Scott W. Atlas, M.D.OP/ED | 10/02/2012
Despite the attempt to highlight the new Census Bureau’s reported net decrease in uninsured of 1.3 million people, or 0.6%, as a success story for the Affordable Care Act, we know the reported drop in the number of uninsured actually reflects increases only in government insurance, including 2 million newly insured under Medicare merely by aging, and another 2 million joining Medicaid; likely as a consequence of the economic stagnation under this administration.
A key source of the ACA’s projected savings, the CLASS entitlement designed to provide unlimited, lifetime benefits for long-term care, was quickly abandoned. Recognizing that its premiums, $86 billion by 2021, would finance the rest of ObamaCare instead of its own costs, Sen. Kent Conrad (D-N.D.) called CLASS “a Ponzi scheme of the first order, the kind of thing that Bernie Madoff would have been proud of,” and vowed to block its inclusion in the Senate bill. Medicare Chief Actuary Richard Foster calculated the program needed to enroll more than 230 million— more than the entire nation’s workforce — to be financially feasible. HHS Secretary Kathleen Sebelius was forced to admit last October that the plan simply wouldn’t work, even backpedaling to Congress that “my comment was that it was unsustainable as the legislation was crafted.” CBO Director Douglas Elmendorf noted that month that the “CBO would have estimated that the Repeal the CLASS Entitlement Act would increase federal budget deficits by $83 billion over the 2012– 2021 period, relative to the March 2011 baseline,” thereby eliminating 40 percent of the CBO’s previous budgetary savings of the ACA.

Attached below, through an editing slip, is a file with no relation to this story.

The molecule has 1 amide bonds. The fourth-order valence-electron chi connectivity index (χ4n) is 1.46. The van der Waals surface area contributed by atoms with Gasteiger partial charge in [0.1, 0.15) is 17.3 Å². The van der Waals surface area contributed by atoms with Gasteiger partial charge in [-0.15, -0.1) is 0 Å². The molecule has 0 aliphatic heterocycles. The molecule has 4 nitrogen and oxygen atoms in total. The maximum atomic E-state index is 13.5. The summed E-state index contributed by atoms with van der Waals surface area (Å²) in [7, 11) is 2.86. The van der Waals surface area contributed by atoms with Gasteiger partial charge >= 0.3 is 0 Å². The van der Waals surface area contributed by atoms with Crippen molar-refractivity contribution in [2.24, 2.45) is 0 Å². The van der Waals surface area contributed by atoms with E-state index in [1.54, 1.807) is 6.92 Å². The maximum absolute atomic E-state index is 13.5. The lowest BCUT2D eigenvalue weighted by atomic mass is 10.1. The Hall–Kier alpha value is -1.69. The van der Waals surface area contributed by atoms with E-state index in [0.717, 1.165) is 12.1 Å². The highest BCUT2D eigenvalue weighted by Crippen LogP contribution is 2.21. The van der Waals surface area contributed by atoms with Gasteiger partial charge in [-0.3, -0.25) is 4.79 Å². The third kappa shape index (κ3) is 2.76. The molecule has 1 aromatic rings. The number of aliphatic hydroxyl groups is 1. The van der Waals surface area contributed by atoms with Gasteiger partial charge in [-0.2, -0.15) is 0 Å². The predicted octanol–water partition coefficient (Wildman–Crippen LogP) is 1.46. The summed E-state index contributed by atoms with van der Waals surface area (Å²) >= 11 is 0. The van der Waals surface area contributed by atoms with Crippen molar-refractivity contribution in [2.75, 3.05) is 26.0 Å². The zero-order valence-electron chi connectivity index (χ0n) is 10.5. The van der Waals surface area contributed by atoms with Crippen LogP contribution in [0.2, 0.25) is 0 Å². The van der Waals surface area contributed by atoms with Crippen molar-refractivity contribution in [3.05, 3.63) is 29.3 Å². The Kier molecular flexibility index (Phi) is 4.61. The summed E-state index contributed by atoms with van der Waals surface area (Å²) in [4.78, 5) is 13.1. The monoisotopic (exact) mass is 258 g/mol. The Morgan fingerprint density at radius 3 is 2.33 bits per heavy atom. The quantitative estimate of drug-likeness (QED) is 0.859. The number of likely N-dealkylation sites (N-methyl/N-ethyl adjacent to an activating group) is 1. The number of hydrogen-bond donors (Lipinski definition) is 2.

The ACA’s Accountable Care Organization (ACO) blueprint was unworkable from the start. Touted as a new model where doctors and hospitals work together to eliminate unnecessary care, the Centers for Medicare and Medicaid pilot program did not work, saving only $100 per beneficiary annually. Even though President Obama put forth Mayo Clinic and Geisinger Clinic as models of what he wanted to achieve, the American Medical Group Association, representing those very same organizations – Mayo Clinic, Cleveland Clinic, Geisinger Clinic and many other premier health care groups – wrote the administration that a full 93 percent of its members would not participate, because the rules were “overly prescriptive, operationally burdensome, and the incentives are too difficult to achieve.”